Did you know that the average area burned per year in Hawaii has increased 400% over the past century? Check out this Pacific Fire Exchange fact sheet that presents Hawaii Wildfire Management Organization's State Wildfire History Map and Dr. Clay Trauernichts' key findings from his research on the scale and scope of wildfire in Hawaii.
"Over the past decade, an average of >1000 wildfires burned >17,000 acres each year in Hawai‘i, with the percentage of total land area burned comparable to and often exceeding figures for the fire-prone western US (Fig. 1). Humans have caused much of the increase in wildfire threat by increasing the abundance of ignitions (Fig. 2) and introducing nonnative, fire-prone grasses and shrubs. Nonnative grasslands and shrublands now cover nearly one quarter of Hawaii's total land area and, together with a warming, drying climate and year round fire season, greatly increase the incidence of larger fires (Fig. 3), especially in leeward areas. Wildfires were once limited in Hawai‘i to active volcanic eruptions and infrequent dry lightning strikes. However, the dramatic increase in wildfire prevalence poses serious threats to human safety, infrastructure, agricultural production, cultural resources, native ecosystems, watershed functioning, and nearshore coastal resources statewide."
The current (2015-2016), strong El Niño is forecast to bring drier conditions to our region this summer and beyond. This PFX fact sheet illustrates how droughts under prior El Niños have resulted in extensive fires across the region. This indicates the current forecast is an opportunity to plan and increase preparedness for conditions of higher fire danger.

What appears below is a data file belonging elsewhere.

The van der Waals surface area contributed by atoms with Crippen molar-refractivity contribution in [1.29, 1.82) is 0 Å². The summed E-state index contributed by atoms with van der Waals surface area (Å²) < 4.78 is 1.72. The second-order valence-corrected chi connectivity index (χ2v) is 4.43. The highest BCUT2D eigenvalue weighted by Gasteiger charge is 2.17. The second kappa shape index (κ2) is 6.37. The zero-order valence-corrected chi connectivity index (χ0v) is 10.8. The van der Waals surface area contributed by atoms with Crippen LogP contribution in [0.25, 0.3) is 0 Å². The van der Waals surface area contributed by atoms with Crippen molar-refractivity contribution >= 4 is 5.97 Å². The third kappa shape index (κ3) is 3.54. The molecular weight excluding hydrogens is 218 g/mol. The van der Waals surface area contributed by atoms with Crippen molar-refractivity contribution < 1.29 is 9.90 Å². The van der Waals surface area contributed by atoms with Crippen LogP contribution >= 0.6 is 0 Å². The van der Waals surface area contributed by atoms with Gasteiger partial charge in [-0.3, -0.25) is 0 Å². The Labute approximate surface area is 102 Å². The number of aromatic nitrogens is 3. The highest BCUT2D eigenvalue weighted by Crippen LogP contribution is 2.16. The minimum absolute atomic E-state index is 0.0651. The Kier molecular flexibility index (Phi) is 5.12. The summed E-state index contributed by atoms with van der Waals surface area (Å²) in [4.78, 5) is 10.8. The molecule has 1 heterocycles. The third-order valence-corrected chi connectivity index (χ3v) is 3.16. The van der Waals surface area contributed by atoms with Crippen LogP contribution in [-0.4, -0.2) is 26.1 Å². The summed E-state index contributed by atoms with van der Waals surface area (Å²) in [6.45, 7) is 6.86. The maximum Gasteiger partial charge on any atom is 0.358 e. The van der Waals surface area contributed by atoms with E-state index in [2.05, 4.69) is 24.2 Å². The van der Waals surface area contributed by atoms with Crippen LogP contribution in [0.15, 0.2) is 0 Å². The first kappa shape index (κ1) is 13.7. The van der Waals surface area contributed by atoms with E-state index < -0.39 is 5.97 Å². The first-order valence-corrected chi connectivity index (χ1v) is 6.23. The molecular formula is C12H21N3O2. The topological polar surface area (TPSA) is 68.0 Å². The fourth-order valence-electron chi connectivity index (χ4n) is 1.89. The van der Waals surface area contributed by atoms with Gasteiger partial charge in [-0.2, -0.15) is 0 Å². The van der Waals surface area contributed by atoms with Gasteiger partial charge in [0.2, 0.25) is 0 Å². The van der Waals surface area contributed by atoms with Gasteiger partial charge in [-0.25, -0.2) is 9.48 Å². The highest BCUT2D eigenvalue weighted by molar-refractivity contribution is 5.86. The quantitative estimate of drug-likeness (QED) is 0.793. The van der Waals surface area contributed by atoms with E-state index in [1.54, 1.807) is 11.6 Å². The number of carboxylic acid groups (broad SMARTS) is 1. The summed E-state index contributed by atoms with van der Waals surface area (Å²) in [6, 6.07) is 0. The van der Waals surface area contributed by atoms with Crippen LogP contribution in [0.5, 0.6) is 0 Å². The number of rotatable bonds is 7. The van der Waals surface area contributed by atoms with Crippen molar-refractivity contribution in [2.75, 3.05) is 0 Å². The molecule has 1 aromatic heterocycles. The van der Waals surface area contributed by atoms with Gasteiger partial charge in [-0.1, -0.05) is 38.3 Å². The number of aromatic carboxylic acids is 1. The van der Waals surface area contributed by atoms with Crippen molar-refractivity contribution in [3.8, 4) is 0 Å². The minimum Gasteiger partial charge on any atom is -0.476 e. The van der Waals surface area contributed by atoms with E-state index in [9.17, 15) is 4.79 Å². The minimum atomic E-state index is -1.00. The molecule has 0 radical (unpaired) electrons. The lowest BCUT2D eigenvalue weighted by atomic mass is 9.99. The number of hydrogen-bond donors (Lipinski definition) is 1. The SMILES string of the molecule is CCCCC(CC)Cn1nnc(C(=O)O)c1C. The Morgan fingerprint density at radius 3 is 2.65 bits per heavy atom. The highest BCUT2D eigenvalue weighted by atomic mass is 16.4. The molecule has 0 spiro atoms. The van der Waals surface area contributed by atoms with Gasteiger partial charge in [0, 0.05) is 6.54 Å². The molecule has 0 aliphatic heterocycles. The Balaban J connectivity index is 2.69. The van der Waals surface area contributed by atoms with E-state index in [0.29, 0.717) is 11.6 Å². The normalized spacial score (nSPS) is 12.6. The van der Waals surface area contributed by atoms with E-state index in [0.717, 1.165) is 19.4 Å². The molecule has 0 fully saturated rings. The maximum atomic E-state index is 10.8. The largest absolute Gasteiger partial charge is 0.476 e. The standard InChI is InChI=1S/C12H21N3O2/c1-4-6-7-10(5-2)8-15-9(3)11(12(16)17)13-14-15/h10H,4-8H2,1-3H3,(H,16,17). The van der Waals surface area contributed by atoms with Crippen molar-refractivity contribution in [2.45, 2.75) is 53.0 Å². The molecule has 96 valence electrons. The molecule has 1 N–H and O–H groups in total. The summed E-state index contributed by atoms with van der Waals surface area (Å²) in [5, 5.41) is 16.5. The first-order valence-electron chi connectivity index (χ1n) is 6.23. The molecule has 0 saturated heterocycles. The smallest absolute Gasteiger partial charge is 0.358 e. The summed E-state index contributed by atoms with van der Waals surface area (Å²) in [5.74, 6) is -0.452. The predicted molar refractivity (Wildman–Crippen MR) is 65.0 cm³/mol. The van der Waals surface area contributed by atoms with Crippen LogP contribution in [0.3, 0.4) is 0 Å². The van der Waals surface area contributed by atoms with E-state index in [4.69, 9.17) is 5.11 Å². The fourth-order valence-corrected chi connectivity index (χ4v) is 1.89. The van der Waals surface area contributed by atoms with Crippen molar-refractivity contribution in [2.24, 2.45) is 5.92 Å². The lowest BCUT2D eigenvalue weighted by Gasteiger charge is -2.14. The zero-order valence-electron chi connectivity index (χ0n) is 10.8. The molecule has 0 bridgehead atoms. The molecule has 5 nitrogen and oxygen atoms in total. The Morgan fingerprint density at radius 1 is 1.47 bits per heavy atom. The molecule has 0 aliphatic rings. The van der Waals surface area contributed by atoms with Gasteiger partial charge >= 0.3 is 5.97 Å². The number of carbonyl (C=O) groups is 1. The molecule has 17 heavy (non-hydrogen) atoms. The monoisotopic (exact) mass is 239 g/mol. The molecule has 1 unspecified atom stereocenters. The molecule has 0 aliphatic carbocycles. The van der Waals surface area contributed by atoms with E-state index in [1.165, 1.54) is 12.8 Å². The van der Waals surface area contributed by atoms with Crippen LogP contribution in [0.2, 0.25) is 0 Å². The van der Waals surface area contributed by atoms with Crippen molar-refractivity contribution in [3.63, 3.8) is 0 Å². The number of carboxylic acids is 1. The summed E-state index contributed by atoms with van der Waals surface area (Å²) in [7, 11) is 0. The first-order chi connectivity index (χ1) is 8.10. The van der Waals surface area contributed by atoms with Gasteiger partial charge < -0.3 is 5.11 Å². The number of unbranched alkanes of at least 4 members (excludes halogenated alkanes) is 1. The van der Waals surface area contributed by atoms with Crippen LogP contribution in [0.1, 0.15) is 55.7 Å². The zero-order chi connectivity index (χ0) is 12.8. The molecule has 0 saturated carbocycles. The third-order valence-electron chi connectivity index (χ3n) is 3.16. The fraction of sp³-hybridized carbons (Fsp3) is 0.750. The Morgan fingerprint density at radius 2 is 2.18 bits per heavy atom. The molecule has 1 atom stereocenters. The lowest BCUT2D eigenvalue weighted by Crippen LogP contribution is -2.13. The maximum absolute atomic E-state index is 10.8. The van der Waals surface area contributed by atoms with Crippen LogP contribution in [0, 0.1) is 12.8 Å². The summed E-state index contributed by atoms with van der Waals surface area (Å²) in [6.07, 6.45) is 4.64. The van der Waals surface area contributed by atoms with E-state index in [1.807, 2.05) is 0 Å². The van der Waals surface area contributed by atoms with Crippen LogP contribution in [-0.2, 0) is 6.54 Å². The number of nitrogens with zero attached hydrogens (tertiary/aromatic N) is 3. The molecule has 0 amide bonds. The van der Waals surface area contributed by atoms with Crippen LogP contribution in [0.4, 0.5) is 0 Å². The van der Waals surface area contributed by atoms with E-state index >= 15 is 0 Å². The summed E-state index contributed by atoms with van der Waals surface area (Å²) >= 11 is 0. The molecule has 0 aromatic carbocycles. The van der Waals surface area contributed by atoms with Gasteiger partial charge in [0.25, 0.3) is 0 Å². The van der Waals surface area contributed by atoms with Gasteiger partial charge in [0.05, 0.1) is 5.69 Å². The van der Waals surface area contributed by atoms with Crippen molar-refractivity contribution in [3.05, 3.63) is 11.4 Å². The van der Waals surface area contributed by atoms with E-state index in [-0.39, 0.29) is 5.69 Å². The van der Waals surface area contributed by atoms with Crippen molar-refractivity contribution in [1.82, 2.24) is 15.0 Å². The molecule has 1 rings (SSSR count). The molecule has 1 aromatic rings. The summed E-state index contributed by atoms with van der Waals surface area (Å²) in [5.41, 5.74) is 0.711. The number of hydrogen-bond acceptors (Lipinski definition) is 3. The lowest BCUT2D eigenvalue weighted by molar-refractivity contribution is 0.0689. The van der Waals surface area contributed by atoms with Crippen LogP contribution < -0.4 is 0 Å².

The article, written by HWMO's Elizabeth Pickett and University of Hawaii's Andrew Pierce, is titled Building a Spatial Database of Fire Occurrence in Hawaii. Ms. Pickett and Dr. Pierce describe the arduous process of collecting, compiling, mapping, and analyzing years of wildfire ignition records from various fire response agencies.
"Browse descriptions of some of the current Forest Service research projects that study fire and climate change, recommended websites, and fire-related tools for resource managers."
"The University of California Cooperative Extension used social media to solicit donations to support research on the Pacific fisher, a rare forest-dwelling weasel, conducted by UC scientists. The social media campaign included blog and Facebook postings, news releases, and tweets requesting donations of single socks."
An up-to-date newsletter published by the Joint Fire Science Program, highlighting the most pressing issues in national fire science, suppression, and management.
"Extension professionals can greatly benefit the communities they serve by employing some simple, but strategized marketing techniques. Six simple tools are shared to develop a social marketing toolbox."
“The recent nationwide emphasis on community fire planning provides an important new opportunity for Extension. This article presents a case study of Extension involvement in neighborhood fire planning. We describe how intensive neighborhood outreach, design, and delivery of educational programs and facilitation of a steering committee have improved neighborhood cohesion and interagency coordination in addressing wildfire issues in a 250,000-acre watershed.”
FEIS contains literature reviews on more than 1,100 species and their relationships with fire. Reviews cover plants and animals throughout the United States. However, flora and fauna of Hawaii are not covered (except in the limited cases where these species occur on both the mainland and the islands). This site provides a wealth of information for NEPA, resource planning, and fire management.